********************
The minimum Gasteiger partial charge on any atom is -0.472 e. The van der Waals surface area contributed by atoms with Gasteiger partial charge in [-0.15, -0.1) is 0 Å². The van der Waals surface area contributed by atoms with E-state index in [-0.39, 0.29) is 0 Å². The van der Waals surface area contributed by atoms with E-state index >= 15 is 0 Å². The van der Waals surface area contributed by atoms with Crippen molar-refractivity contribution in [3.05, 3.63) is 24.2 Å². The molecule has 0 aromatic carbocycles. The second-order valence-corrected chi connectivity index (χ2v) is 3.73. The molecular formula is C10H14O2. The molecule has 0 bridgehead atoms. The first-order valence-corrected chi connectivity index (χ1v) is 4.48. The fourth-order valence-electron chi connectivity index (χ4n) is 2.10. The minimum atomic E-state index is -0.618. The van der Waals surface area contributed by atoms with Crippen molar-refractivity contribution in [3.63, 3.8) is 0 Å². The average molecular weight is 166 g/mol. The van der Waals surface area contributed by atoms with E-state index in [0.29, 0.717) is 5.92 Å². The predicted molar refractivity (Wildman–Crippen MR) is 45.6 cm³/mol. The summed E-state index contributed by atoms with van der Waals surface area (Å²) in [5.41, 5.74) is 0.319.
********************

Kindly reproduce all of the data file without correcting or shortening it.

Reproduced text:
The minimum Gasteiger partial charge on any atom is -0.472 e. The van der Waals surface area contributed by atoms with Gasteiger partial charge in [-0.15, -0.1) is 0 Å². The van der Waals surface area contributed by atoms with E-state index in [-0.39, 0.29) is 0 Å². The van der Waals surface area contributed by atoms with E-state index >= 15 is 0 Å². The van der Waals surface area contributed by atoms with Crippen molar-refractivity contribution in [3.05, 3.63) is 24.2 Å². The molecule has 0 aromatic carbocycles. The second-order valence-corrected chi connectivity index (χ2v) is 3.73. The molecular formula is C10H14O2. The molecule has 0 bridgehead atoms. The first-order valence-corrected chi connectivity index (χ1v) is 4.48. The fourth-order valence-electron chi connectivity index (χ4n) is 2.10. The minimum atomic E-state index is -0.618. The van der Waals surface area contributed by atoms with Crippen molar-refractivity contribution in [3.63, 3.8) is 0 Å². The average molecular weight is 166 g/mol. The van der Waals surface area contributed by atoms with E-state index in [0.29, 0.717) is 5.92 Å². The predicted molar refractivity (Wildman–Crippen MR) is 45.6 cm³/mol. The summed E-state index contributed by atoms with van der Waals surface area (Å²) in [5.41, 5.74) is 0.319.